Emotional sobriety became the freedom I sought. After nearly five years in program and a little abstinence under my belt, all I knew was that I was drowning in what seemed to be an endless abyss of dark, heavy, painful emotion. Very slowly I began to see my relationship with negativity, rumination, and many other toxic thought patterns in the same light as my excessive and deficient relationship with food! I binged on negativity like it was oxygen and I collapsed into self-pity like it was a down pillow, but negativity was choking the life out of me and my relationships, and self-pity was like a bag full of bricks, weighing me down and painful to fall on!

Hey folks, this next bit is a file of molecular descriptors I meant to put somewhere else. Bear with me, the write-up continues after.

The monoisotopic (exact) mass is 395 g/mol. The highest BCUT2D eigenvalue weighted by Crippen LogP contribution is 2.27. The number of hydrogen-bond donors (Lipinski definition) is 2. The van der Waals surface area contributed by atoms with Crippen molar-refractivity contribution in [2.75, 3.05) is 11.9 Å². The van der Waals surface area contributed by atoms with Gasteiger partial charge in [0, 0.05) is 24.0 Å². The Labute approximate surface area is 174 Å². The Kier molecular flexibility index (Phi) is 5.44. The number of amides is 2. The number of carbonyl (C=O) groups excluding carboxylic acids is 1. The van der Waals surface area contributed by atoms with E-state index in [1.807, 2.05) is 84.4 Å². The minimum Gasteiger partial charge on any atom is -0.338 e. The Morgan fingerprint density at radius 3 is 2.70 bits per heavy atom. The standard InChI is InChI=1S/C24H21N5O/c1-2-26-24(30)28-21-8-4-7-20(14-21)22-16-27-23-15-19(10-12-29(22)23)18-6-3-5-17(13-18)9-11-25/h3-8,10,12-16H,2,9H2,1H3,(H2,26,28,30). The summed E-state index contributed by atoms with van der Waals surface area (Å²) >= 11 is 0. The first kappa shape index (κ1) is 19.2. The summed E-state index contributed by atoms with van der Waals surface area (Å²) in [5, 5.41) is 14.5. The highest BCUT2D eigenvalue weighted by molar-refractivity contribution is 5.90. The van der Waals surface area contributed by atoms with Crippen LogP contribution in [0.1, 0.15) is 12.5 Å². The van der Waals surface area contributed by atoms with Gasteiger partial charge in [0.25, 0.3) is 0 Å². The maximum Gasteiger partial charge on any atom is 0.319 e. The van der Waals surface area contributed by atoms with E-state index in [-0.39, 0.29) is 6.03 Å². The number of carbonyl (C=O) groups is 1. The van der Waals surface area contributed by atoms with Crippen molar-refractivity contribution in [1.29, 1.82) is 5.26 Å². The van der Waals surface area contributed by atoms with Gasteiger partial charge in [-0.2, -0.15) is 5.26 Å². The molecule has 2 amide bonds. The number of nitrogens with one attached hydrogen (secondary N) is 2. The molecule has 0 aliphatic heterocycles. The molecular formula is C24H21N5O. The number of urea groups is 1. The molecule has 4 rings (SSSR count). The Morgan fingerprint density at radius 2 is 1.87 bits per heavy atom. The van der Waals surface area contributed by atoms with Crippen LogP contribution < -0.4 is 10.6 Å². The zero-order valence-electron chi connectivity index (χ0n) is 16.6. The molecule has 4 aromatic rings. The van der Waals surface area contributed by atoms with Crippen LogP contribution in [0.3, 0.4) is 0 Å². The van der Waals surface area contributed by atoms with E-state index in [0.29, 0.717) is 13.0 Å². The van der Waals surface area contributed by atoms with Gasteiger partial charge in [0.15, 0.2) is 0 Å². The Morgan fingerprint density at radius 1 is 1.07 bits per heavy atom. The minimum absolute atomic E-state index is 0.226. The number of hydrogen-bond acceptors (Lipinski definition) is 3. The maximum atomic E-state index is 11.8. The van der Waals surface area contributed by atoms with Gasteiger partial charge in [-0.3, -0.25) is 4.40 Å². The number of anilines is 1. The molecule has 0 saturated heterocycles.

It would have been nice to then immediately figure it all out, BUT my higher power wanted me to learn the lesson the long way because He knows me well, and that is the ONLY way I remember anything. I need a growth experience to be so long and painful that even when my brain temporarily forgets, my muscles and bones will cry out, “Stop! Don’t do this to us again, we are a part of you too!!”
So it has been a long road. A “trudge” if you will toward “happy destiny.” It is not easy, but it is good. To finally know how to look for and find the root causes of my behaviors, to identify toxic ways of thinking that I didn’t even mean to fall into and that always bring me the same, unwanted results, has been the missing piece of my recovery journey. Mindset work takes grit, but it raises that threshold and dampens that stimuli and has the potential to give you the gift of a life with more freedom and autonomy. You will not live at the mercy of your triggers. YOU will become the master of your emotions through the grace of God and persistence in your program.